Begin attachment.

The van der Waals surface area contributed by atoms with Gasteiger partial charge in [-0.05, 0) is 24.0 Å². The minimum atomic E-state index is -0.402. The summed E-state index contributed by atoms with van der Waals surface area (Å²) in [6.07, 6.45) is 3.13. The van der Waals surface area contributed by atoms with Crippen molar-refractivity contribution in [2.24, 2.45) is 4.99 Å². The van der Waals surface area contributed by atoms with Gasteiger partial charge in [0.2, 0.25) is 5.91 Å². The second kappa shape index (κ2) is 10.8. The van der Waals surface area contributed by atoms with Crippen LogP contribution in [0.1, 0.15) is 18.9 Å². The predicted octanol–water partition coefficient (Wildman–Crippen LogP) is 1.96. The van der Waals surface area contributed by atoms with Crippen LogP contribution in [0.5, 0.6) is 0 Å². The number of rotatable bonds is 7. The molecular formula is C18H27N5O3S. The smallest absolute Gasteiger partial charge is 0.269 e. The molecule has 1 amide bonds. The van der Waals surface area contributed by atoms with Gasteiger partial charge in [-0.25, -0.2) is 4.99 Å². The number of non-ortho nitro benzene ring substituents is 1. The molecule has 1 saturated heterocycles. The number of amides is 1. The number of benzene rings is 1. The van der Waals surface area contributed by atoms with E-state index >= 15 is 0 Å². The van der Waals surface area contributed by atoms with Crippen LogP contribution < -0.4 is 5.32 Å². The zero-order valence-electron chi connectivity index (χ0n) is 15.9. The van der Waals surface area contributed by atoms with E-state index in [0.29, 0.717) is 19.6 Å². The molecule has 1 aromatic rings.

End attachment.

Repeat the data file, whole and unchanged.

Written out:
The van der Waals surface area contributed by atoms with Gasteiger partial charge in [-0.05, 0) is 24.0 Å². The minimum atomic E-state index is -0.402. The summed E-state index contributed by atoms with van der Waals surface area (Å²) in [6.07, 6.45) is 3.13. The van der Waals surface area contributed by atoms with Crippen molar-refractivity contribution in [2.24, 2.45) is 4.99 Å². The van der Waals surface area contributed by atoms with Gasteiger partial charge in [0.2, 0.25) is 5.91 Å². The second kappa shape index (κ2) is 10.8. The van der Waals surface area contributed by atoms with Crippen LogP contribution in [0.1, 0.15) is 18.9 Å². The predicted octanol–water partition coefficient (Wildman–Crippen LogP) is 1.96. The van der Waals surface area contributed by atoms with Crippen LogP contribution in [0.5, 0.6) is 0 Å². The number of rotatable bonds is 7. The molecular formula is C18H27N5O3S. The smallest absolute Gasteiger partial charge is 0.269 e. The molecule has 1 amide bonds. The van der Waals surface area contributed by atoms with Gasteiger partial charge in [-0.25, -0.2) is 4.99 Å². The number of non-ortho nitro benzene ring substituents is 1. The molecule has 1 saturated heterocycles. The number of amides is 1. The number of benzene rings is 1. The van der Waals surface area contributed by atoms with E-state index >= 15 is 0 Å². The van der Waals surface area contributed by atoms with Crippen LogP contribution < -0.4 is 5.32 Å². The zero-order valence-electron chi connectivity index (χ0n) is 15.9. The van der Waals surface area contributed by atoms with E-state index in [0.29, 0.717) is 19.6 Å². The molecule has 1 aromatic rings.